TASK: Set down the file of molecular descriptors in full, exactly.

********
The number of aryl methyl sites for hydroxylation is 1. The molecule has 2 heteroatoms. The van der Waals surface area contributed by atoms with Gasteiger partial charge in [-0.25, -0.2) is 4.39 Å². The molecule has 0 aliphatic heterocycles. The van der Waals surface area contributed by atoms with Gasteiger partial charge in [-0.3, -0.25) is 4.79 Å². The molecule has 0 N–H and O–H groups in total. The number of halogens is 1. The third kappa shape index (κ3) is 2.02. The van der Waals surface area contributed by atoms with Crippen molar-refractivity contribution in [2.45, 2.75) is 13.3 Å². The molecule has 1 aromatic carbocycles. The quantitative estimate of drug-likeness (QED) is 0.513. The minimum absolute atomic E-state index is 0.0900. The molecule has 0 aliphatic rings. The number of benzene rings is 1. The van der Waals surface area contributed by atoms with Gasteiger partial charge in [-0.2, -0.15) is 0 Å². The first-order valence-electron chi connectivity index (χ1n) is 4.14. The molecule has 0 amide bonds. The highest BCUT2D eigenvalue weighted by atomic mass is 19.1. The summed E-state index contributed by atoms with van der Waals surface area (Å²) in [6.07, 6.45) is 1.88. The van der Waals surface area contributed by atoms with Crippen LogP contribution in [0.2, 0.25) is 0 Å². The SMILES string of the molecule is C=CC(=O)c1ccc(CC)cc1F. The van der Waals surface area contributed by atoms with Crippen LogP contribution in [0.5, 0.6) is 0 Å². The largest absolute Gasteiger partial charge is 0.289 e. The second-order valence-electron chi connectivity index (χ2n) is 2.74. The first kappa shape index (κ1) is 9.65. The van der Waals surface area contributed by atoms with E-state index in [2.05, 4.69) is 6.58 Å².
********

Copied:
The number of aryl methyl sites for hydroxylation is 1. The molecule has 2 heteroatoms. The van der Waals surface area contributed by atoms with Gasteiger partial charge in [-0.25, -0.2) is 4.39 Å². The molecule has 0 aliphatic heterocycles. The van der Waals surface area contributed by atoms with Gasteiger partial charge in [-0.3, -0.25) is 4.79 Å². The molecule has 0 N–H and O–H groups in total. The number of halogens is 1. The third kappa shape index (κ3) is 2.02. The van der Waals surface area contributed by atoms with Crippen molar-refractivity contribution in [2.45, 2.75) is 13.3 Å². The molecule has 1 aromatic carbocycles. The quantitative estimate of drug-likeness (QED) is 0.513. The minimum absolute atomic E-state index is 0.0900. The molecule has 0 aliphatic rings. The number of benzene rings is 1. The van der Waals surface area contributed by atoms with Gasteiger partial charge in [-0.2, -0.15) is 0 Å². The first-order valence-electron chi connectivity index (χ1n) is 4.14. The molecule has 0 amide bonds. The highest BCUT2D eigenvalue weighted by atomic mass is 19.1. The summed E-state index contributed by atoms with van der Waals surface area (Å²) in [6.07, 6.45) is 1.88. The van der Waals surface area contributed by atoms with Crippen LogP contribution in [0.2, 0.25) is 0 Å². The SMILES string of the molecule is C=CC(=O)c1ccc(CC)cc1F. The van der Waals surface area contributed by atoms with Crippen LogP contribution in [0.5, 0.6) is 0 Å². The largest absolute Gasteiger partial charge is 0.289 e. The second-order valence-electron chi connectivity index (χ2n) is 2.74. The first kappa shape index (κ1) is 9.65. The van der Waals surface area contributed by atoms with E-state index in [2.05, 4.69) is 6.58 Å².